The Internet’s keepers? “Some call us hoarders—I like to say we’re archivists”

Nathan Mattise

AUSTIN, Texas—As much as subscription services want you to believe it, not everything can be found on Amazon or Netflix. Want to read Brett Kavanaugh buddy Mark Judge’s old book, for instance (or their now infamous yearbook even)? Curious to watch a bunch of vintage smoking ads? How about perusing the largest collection of Tibetan Buddhist literature in the world? There’s one place to turn today, and it’s not Google or any pirate sites you may or may not frequent.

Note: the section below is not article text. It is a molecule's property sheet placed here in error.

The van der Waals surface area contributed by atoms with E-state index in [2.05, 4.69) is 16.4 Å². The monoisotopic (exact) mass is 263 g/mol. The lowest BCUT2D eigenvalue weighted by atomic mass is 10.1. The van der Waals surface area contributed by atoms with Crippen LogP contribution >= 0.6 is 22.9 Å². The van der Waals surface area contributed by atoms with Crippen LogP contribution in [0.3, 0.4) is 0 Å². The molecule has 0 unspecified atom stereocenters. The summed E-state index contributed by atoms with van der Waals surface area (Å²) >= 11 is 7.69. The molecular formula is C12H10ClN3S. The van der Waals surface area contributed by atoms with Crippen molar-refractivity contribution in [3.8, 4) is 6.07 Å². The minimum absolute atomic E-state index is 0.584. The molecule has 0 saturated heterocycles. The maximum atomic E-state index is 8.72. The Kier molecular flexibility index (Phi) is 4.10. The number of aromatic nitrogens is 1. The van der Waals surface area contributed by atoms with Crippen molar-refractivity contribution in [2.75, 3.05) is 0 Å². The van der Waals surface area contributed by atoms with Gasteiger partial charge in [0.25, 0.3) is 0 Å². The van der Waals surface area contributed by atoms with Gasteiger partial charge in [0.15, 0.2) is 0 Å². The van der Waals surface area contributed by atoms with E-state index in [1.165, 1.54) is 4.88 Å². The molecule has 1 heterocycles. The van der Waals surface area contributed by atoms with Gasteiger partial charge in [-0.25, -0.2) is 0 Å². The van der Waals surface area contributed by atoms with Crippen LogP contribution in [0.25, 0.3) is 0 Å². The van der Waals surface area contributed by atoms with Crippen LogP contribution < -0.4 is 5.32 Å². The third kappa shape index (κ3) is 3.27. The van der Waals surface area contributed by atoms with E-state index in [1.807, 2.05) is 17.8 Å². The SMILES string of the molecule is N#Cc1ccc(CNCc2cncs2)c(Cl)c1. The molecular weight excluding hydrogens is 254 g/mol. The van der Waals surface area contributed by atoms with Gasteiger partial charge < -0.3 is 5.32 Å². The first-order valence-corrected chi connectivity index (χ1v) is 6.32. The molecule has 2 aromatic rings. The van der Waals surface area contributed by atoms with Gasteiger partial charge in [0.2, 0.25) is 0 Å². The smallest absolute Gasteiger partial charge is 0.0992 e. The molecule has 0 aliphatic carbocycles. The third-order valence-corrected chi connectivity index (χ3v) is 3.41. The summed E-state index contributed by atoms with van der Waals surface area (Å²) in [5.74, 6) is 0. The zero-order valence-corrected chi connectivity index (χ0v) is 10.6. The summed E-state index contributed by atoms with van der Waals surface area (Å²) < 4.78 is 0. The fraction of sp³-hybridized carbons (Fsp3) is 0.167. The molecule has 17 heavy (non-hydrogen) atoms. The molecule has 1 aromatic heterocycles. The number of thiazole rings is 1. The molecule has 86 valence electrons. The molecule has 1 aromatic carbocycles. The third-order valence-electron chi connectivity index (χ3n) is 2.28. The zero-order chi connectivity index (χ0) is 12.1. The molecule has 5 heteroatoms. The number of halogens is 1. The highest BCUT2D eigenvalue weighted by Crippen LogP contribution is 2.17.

“I’ve got government video of how to wash your hands or prep for nuclear war,” says Mark Graham, director of the Wayback Machine at the Internet Archive. “We could easily make a list of .ppt files in all the websites from .mil, the Military Industrial PowerPoint Complex.”

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